turned over to the Opportunity
Awards Scholarship Committee. It
is handled on the same basis as
other scholarships with need, schol
astic ability and attitude as pri
mary considerations.
Film Group Show
Features O’Henry
The MSC Film Society will pre
sent five selected O’Henry stor
ies entitled “O’Henry’s Full
House” this evening at 7:30 in
the MSC Ballroom.
The continuity for the film is
written by John Steinbeck and fea
tures such stars as Charles Laugh
ton, Marilyn Monroe, Richard
Widmark, Jean Peters and Oscar
The O’Henry stories incorpora
ted into the film are “The Cap
and the Anthem,” “The Carion
Call,” “The Last Leaf,” “The Ran
som of Red Chief” and “The Gift
of the Magi.”
Season tickets are good for this
performance and single admission
tickets of 25 cents each may be
purchased at the door.
Bankers to Be Here
For Conference
More than 150 working bank
ers from all parts of Texas are
expected to be here Dec. 4-6 for
the annual Texas Farm and Ranch
Credit School for Commercial
Charles N. Shepardson, agricul
tural member of the Board of
Governors for the Federal Reserve
System and former dean of the
School of Agriculture, will be a
feature speaker dui’ing the con
ference, according to Dr. Tyrus R.
Timm, conference chairman.
Bankers attending the school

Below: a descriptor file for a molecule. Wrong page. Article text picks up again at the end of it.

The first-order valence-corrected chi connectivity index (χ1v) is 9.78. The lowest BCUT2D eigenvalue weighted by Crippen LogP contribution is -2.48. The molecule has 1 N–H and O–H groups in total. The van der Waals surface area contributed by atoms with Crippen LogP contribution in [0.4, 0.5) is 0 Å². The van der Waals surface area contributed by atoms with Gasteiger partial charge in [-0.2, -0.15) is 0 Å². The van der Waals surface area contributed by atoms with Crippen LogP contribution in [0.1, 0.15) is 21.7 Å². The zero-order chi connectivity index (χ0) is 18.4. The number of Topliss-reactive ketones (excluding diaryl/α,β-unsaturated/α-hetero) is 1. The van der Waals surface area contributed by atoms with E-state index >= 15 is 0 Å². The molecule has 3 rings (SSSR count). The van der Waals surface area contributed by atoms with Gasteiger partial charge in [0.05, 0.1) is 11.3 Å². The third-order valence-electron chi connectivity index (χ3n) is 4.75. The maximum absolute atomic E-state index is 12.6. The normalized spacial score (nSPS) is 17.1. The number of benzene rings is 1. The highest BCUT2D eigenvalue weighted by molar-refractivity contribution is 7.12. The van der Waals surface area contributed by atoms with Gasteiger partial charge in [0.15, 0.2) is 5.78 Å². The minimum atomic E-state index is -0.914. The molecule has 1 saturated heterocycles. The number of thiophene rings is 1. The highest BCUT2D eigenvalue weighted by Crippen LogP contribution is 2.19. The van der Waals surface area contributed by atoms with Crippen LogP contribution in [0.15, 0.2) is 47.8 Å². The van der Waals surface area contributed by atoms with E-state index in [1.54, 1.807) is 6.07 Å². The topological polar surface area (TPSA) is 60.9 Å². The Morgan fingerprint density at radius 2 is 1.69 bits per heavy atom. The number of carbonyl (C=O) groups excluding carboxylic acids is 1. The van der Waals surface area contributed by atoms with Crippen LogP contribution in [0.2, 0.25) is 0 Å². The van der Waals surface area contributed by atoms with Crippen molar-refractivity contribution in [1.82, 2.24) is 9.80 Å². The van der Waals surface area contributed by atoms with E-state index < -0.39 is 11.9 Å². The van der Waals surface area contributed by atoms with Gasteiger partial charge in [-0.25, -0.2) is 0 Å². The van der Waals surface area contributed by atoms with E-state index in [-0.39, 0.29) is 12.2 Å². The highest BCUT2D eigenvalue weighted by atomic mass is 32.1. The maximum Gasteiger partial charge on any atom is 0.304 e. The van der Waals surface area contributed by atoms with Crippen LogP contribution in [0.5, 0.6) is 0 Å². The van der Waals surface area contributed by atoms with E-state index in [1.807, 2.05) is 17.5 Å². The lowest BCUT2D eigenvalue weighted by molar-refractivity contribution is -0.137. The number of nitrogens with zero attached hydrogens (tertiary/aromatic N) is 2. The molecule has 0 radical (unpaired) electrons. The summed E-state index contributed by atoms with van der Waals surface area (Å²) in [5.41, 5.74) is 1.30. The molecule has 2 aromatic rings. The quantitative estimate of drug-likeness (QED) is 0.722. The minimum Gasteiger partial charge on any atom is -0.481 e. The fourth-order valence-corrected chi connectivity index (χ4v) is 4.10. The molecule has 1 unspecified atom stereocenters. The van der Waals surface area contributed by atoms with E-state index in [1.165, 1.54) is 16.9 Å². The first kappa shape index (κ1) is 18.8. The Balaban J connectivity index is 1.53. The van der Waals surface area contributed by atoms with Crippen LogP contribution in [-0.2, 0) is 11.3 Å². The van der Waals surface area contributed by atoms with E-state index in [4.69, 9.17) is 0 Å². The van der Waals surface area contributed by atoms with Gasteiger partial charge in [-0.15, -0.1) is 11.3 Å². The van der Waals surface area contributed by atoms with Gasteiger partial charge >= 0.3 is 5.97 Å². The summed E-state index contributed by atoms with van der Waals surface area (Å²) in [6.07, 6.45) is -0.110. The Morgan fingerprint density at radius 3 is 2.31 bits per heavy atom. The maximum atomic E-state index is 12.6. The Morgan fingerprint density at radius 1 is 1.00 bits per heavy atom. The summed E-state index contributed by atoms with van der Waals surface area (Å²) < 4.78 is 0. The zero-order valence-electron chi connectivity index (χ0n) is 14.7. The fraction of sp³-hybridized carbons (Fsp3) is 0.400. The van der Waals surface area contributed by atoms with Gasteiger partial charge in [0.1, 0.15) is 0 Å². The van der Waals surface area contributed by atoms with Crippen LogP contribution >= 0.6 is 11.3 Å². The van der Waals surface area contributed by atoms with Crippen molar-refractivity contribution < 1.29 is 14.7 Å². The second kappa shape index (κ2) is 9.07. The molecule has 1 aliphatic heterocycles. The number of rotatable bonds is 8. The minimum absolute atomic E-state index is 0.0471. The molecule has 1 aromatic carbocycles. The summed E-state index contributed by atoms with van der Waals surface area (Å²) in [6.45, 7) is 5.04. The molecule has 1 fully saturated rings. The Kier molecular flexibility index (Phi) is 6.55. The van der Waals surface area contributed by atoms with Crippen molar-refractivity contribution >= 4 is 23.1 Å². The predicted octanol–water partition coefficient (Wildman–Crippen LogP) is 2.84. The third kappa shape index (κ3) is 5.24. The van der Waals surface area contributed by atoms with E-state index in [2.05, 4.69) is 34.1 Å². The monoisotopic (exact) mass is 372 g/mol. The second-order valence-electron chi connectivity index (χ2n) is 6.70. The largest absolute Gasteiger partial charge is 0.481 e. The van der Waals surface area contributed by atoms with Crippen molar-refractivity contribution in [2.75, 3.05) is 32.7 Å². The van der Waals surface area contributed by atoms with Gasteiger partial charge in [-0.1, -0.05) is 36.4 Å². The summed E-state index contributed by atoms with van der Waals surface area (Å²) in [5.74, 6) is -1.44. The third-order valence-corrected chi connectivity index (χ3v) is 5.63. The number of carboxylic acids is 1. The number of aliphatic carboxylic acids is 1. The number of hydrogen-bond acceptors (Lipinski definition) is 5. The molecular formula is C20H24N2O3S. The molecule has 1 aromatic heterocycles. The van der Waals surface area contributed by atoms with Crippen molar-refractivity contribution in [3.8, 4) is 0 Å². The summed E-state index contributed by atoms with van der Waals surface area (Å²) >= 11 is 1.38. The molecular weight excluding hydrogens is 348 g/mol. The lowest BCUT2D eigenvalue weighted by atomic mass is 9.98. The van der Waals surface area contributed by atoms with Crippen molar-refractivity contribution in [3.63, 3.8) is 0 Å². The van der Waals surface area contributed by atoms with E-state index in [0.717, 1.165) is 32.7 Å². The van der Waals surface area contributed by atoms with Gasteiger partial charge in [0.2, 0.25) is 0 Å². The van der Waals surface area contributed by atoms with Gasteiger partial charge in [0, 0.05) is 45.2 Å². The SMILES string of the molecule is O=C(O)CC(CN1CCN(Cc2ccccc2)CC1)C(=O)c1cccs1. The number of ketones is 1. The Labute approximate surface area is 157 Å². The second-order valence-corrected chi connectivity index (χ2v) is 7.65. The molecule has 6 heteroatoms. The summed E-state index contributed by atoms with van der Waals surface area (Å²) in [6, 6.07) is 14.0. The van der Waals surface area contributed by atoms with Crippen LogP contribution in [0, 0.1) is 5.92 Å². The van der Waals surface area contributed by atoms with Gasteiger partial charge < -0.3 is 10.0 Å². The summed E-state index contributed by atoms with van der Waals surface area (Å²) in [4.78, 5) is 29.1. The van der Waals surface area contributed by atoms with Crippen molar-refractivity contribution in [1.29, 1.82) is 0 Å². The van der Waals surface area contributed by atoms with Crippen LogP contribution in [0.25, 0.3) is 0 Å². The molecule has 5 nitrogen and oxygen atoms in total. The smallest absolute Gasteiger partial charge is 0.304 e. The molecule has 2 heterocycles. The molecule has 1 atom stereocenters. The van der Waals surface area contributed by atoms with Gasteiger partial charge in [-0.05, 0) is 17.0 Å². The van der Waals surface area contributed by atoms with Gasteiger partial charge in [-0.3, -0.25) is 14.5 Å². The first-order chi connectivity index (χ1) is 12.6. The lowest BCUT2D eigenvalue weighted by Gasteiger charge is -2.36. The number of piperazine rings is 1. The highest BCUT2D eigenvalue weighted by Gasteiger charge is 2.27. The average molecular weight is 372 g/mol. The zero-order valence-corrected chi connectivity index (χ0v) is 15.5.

will hear specialists review recent
developments and projects in an
effort to see what is ahead for
agriculture in 1956.
himself professionally with the or
ganization in which he has chosen
to major”, said Ransdell. “It is a
wonderful opportunity for the
freshman to feel and to become
a part of his major course of
study,” he added.
At these meetings there is no
class distinction observed and the
freshman is made to feel “at
home.” It is only with the help
and cooperation of this year’s
freshmen that the clubs and so
cieties can function in the coming-
“The freshmen are urged by
the heads of their departments to
take this opportunity to attend the
meeting of his department and
join in* with the activity and var
ious functions of the organiza
tions,” Ransdell said.
This year the meetings will
start at 7 p.m. to allow the stu
dents to get out in time to attend
the Philharmonic Piano Quartet,
which is appearing at Town Hall
the same night.
Through the cooperation of the
Office of Student Activities the
Town Hall program will not begin
until 8:30 p.m.
A schedule of the meeting places
will be posted on all outfit bulle
tin boards and in the departments.
General curricula students, those
not yet decided on a major course
of study, are urged to attend the
meeting of the club or society that
interests him most.
A complete schedule of all meet
ings for Tuesday night follows:
Agricultural Economics and So
ciology will meet in room 312 of
(See OPEN HOUSE, Page 2)
Negro’s Condition
‘Fair’ After Crash
Alex Warren, negro resident of
College Station, was reported in
“fair condition” yesterday at St.